Quick and inexpensive.
Will miss toxin A−/B + strains.
Toxin A and B enzyme immunoassayModerateHighDetects toxin A−/B + strains.
Toxin B is more potent than toxin A and can cause disease in the absence of toxin A.
Stool cultureModerateModerateCarriers test positive.
Results unavailable for 72 hours.
Does not distinguish nonpathogenic vs. pathogenic strains, so not useful diagnostically.
Toxigenic stool culture useful in evaluation of epidemics and as a laboratory reference test.
EndoscopyLowModerateLow sensitivity, but the presence of pseudomembranes strongly suggest C. difficile , can also be seen with ischemia.

GDH, Glutamate dehydrogenase; PCR, polymerase chain reaction.

What are the typical findings on colonoscopy? 

Colonoscopy may be normal or show nonspecific colitis. With severe disease, the colon mucosa has creamy white-yellow plaques (pseudomembranes). Histologic studies show that the pseudomembrane usually arises from a point of superficial ulceration, accompanied by acute and chronic inflammation of the lamina propria. The pseudomembrane is composed of fibrin, mucin, debris of sloughed mucosal epithelial cells, and polymorphonuclear cells.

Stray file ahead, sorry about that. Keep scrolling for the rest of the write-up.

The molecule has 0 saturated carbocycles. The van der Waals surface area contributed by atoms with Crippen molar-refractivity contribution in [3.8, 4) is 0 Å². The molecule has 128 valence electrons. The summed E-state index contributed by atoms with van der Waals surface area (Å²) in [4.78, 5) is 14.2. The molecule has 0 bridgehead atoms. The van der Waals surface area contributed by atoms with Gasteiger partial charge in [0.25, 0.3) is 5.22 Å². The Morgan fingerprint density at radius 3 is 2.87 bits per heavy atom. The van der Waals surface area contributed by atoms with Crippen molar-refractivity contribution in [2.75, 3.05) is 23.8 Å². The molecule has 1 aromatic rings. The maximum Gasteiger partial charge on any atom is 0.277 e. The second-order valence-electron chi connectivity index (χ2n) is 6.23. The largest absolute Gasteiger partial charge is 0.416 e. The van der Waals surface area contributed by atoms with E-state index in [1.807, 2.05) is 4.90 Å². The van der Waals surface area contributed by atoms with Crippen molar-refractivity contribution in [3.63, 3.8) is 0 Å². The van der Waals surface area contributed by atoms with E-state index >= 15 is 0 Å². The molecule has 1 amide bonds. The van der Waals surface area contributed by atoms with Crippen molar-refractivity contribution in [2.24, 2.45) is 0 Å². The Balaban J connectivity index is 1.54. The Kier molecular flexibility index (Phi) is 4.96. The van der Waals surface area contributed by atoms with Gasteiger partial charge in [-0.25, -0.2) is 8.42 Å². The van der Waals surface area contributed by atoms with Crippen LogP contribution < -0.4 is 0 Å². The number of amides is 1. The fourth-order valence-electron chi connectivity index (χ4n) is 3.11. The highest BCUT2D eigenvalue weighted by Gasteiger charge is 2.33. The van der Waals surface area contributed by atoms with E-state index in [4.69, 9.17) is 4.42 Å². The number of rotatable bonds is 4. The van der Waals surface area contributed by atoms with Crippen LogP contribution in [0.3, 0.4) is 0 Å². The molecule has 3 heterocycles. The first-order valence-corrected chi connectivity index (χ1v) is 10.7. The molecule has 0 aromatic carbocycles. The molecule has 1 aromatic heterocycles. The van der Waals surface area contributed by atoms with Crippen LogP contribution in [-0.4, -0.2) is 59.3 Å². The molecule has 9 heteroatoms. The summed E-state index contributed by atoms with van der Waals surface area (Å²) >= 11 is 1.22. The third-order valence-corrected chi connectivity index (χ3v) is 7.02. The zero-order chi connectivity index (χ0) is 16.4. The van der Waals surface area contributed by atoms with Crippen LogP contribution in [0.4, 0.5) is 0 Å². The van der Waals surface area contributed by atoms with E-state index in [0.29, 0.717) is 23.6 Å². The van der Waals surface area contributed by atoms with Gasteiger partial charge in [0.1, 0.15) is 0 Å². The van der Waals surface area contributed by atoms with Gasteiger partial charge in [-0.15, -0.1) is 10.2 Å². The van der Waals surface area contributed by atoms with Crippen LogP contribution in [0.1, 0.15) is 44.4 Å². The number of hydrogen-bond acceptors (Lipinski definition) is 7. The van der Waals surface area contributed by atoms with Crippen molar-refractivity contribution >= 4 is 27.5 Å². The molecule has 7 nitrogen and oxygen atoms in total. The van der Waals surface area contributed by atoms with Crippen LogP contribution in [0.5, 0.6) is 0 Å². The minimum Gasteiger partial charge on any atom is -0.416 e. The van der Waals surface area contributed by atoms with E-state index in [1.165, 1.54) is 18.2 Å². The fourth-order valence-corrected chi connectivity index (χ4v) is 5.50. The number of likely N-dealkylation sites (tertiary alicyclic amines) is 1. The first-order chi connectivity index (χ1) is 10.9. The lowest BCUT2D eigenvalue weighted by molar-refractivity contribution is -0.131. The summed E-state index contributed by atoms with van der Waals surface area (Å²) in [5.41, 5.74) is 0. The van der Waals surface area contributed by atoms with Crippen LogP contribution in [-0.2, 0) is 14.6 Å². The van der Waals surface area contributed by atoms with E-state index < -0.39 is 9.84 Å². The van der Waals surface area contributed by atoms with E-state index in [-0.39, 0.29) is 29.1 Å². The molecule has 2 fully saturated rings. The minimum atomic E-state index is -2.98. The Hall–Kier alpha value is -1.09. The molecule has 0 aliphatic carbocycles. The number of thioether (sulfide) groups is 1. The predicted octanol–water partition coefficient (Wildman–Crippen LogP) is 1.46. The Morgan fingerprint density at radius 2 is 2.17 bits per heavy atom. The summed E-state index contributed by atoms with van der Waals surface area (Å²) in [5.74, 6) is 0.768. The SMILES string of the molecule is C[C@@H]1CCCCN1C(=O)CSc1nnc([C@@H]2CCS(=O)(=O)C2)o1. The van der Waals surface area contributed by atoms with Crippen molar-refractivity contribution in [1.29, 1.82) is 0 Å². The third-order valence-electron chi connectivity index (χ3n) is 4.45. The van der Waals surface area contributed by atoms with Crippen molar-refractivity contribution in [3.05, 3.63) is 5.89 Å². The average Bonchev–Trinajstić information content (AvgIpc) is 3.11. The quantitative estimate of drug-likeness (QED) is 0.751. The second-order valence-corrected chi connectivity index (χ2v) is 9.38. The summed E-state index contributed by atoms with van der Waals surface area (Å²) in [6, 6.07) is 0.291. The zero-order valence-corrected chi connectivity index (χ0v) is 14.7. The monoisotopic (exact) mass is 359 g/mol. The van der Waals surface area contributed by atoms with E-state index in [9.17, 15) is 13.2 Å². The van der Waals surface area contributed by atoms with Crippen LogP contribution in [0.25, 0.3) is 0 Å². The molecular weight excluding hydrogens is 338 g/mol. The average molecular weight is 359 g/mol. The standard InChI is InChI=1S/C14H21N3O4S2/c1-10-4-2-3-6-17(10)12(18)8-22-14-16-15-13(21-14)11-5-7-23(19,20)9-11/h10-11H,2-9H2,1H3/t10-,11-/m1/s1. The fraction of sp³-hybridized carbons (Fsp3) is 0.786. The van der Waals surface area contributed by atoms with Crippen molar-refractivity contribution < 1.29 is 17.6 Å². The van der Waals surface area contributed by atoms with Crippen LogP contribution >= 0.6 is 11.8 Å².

What are the hallmarks of severe CDI? 

Severe CDI is defined as hypoalbuminemia (< 3 g/dL), abdominal distention or tenderness and/or leukocytosis (> 15,000). There are several scoring systems aimed at assessing the clinical severity of CDI cases, although none have been very useful in daily practice beyond recognizing the previously discussed factors, which often correlate with severity.

What are the hallmarks of severe and complicated CDI? 

Patients with severe and complicated CDI are critically ill. Clinical features can include fever, severe leukocytosis or leukopenia (often with white blood cells > 35,000 or < 2000), hypoalbuminemia, and abdominal distention. Patients may be in shock with hypotension and an elevated serum lactate of more than 2.2 mmol/L. Inflammatory markers, such as C-reactive protein may be elevated. Ileus may also be present. Severe colitis can result in toxic megacolon and progress to colonic perforation and death with multiorgan failure. These patients should be treated with high-dose oral vancomycin and intravenous (IV) metronidazole. Urgent surgical consultation is indicated.

When is treatment indicated? What antibiotics are used?